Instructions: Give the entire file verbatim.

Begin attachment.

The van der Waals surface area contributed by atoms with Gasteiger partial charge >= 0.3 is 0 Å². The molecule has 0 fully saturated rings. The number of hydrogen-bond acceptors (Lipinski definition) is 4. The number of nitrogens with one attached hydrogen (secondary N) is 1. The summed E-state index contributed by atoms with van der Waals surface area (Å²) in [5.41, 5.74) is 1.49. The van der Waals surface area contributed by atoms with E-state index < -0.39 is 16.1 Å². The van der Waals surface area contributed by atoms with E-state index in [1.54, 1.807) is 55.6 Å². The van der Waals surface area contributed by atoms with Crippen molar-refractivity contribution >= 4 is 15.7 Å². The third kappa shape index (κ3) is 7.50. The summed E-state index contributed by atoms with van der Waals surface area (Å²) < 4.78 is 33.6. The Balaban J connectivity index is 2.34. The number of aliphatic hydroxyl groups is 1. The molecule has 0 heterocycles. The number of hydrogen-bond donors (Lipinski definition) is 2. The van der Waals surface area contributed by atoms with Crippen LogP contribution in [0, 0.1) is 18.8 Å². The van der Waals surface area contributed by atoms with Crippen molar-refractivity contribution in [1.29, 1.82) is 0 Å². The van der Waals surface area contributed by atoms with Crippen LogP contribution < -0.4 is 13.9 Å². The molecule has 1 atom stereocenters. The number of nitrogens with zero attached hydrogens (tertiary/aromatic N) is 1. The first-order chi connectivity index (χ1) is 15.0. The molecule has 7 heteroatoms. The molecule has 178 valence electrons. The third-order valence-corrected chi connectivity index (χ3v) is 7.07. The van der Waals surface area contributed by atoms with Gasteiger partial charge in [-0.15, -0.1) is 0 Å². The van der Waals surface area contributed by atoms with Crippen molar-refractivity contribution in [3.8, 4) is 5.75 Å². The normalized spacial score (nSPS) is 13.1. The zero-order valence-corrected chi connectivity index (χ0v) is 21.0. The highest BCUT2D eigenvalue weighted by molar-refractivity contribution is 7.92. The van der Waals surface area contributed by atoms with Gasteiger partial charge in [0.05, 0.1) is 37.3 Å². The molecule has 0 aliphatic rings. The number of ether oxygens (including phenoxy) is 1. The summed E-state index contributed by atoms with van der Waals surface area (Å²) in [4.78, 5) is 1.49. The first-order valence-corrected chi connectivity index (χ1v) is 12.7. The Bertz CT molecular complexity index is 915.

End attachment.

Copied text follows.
The van der Waals surface area contributed by atoms with Gasteiger partial charge >= 0.3 is 0 Å². The molecule has 0 fully saturated rings. The number of hydrogen-bond acceptors (Lipinski definition) is 4. The number of nitrogens with one attached hydrogen (secondary N) is 1. The summed E-state index contributed by atoms with van der Waals surface area (Å²) in [5.41, 5.74) is 1.49. The van der Waals surface area contributed by atoms with E-state index < -0.39 is 16.1 Å². The van der Waals surface area contributed by atoms with E-state index in [1.54, 1.807) is 55.6 Å². The van der Waals surface area contributed by atoms with Crippen molar-refractivity contribution >= 4 is 15.7 Å². The third kappa shape index (κ3) is 7.50. The summed E-state index contributed by atoms with van der Waals surface area (Å²) < 4.78 is 33.6. The Balaban J connectivity index is 2.34. The number of aliphatic hydroxyl groups is 1. The molecule has 0 heterocycles. The number of hydrogen-bond donors (Lipinski definition) is 2. The van der Waals surface area contributed by atoms with Crippen LogP contribution in [0, 0.1) is 18.8 Å². The van der Waals surface area contributed by atoms with Crippen molar-refractivity contribution in [1.29, 1.82) is 0 Å². The van der Waals surface area contributed by atoms with Crippen LogP contribution < -0.4 is 13.9 Å². The molecule has 1 atom stereocenters. The number of nitrogens with zero attached hydrogens (tertiary/aromatic N) is 1. The first-order chi connectivity index (χ1) is 15.0. The molecule has 7 heteroatoms. The molecule has 178 valence electrons. The third-order valence-corrected chi connectivity index (χ3v) is 7.07. The van der Waals surface area contributed by atoms with Gasteiger partial charge in [-0.15, -0.1) is 0 Å². The van der Waals surface area contributed by atoms with Crippen molar-refractivity contribution in [3.8, 4) is 5.75 Å². The normalized spacial score (nSPS) is 13.1. The zero-order valence-corrected chi connectivity index (χ0v) is 21.0. The highest BCUT2D eigenvalue weighted by molar-refractivity contribution is 7.92. The van der Waals surface area contributed by atoms with Gasteiger partial charge in [0.05, 0.1) is 37.3 Å². The molecule has 0 aliphatic rings. The number of ether oxygens (including phenoxy) is 1. The summed E-state index contributed by atoms with van der Waals surface area (Å²) in [4.78, 5) is 1.49. The first-order valence-corrected chi connectivity index (χ1v) is 12.7. The Bertz CT molecular complexity index is 915.